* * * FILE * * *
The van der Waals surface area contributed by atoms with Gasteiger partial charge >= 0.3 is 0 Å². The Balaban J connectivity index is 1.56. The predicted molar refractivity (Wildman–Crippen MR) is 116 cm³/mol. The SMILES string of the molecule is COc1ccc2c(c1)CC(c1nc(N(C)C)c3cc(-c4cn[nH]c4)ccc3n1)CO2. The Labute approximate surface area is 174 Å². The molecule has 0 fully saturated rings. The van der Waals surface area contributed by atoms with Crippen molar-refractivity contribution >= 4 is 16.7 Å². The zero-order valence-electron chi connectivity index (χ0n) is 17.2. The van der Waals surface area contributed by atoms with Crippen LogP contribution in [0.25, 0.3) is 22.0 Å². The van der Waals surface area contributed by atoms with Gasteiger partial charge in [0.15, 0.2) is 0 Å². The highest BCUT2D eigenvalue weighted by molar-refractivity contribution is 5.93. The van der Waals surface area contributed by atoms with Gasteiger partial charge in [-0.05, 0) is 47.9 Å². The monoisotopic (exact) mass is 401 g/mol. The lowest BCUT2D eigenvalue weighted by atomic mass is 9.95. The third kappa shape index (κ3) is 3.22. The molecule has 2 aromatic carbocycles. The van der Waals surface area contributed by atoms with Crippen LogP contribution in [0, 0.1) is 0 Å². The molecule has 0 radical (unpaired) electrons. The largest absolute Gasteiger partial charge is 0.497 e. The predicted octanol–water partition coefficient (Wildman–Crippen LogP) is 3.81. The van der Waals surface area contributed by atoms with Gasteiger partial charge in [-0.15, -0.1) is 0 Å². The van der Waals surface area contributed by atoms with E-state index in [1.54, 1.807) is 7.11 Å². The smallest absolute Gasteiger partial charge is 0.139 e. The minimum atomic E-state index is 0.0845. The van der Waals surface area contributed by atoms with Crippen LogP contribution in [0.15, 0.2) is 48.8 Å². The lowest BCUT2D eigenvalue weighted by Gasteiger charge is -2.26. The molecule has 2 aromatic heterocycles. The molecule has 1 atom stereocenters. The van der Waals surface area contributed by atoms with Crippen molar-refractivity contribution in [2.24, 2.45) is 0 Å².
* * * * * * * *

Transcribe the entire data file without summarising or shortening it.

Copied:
The van der Waals surface area contributed by atoms with Gasteiger partial charge >= 0.3 is 0 Å². The Balaban J connectivity index is 1.56. The predicted molar refractivity (Wildman–Crippen MR) is 116 cm³/mol. The SMILES string of the molecule is COc1ccc2c(c1)CC(c1nc(N(C)C)c3cc(-c4cn[nH]c4)ccc3n1)CO2. The Labute approximate surface area is 174 Å². The molecule has 0 fully saturated rings. The van der Waals surface area contributed by atoms with Crippen molar-refractivity contribution >= 4 is 16.7 Å². The zero-order valence-electron chi connectivity index (χ0n) is 17.2. The van der Waals surface area contributed by atoms with Crippen LogP contribution in [0.25, 0.3) is 22.0 Å². The van der Waals surface area contributed by atoms with Gasteiger partial charge in [0.15, 0.2) is 0 Å². The highest BCUT2D eigenvalue weighted by molar-refractivity contribution is 5.93. The van der Waals surface area contributed by atoms with Gasteiger partial charge in [-0.05, 0) is 47.9 Å². The monoisotopic (exact) mass is 401 g/mol. The lowest BCUT2D eigenvalue weighted by atomic mass is 9.95. The third kappa shape index (κ3) is 3.22. The molecule has 2 aromatic carbocycles. The van der Waals surface area contributed by atoms with Crippen LogP contribution in [0, 0.1) is 0 Å². The molecule has 0 radical (unpaired) electrons. The largest absolute Gasteiger partial charge is 0.497 e. The predicted octanol–water partition coefficient (Wildman–Crippen LogP) is 3.81. The van der Waals surface area contributed by atoms with Gasteiger partial charge in [-0.15, -0.1) is 0 Å². The van der Waals surface area contributed by atoms with E-state index in [1.54, 1.807) is 7.11 Å². The smallest absolute Gasteiger partial charge is 0.139 e. The minimum atomic E-state index is 0.0845. The van der Waals surface area contributed by atoms with Crippen LogP contribution in [0.15, 0.2) is 48.8 Å². The lowest BCUT2D eigenvalue weighted by Gasteiger charge is -2.26. The molecule has 2 aromatic heterocycles. The molecule has 1 atom stereocenters. The van der Waals surface area contributed by atoms with Crippen molar-refractivity contribution in [2.24, 2.45) is 0 Å².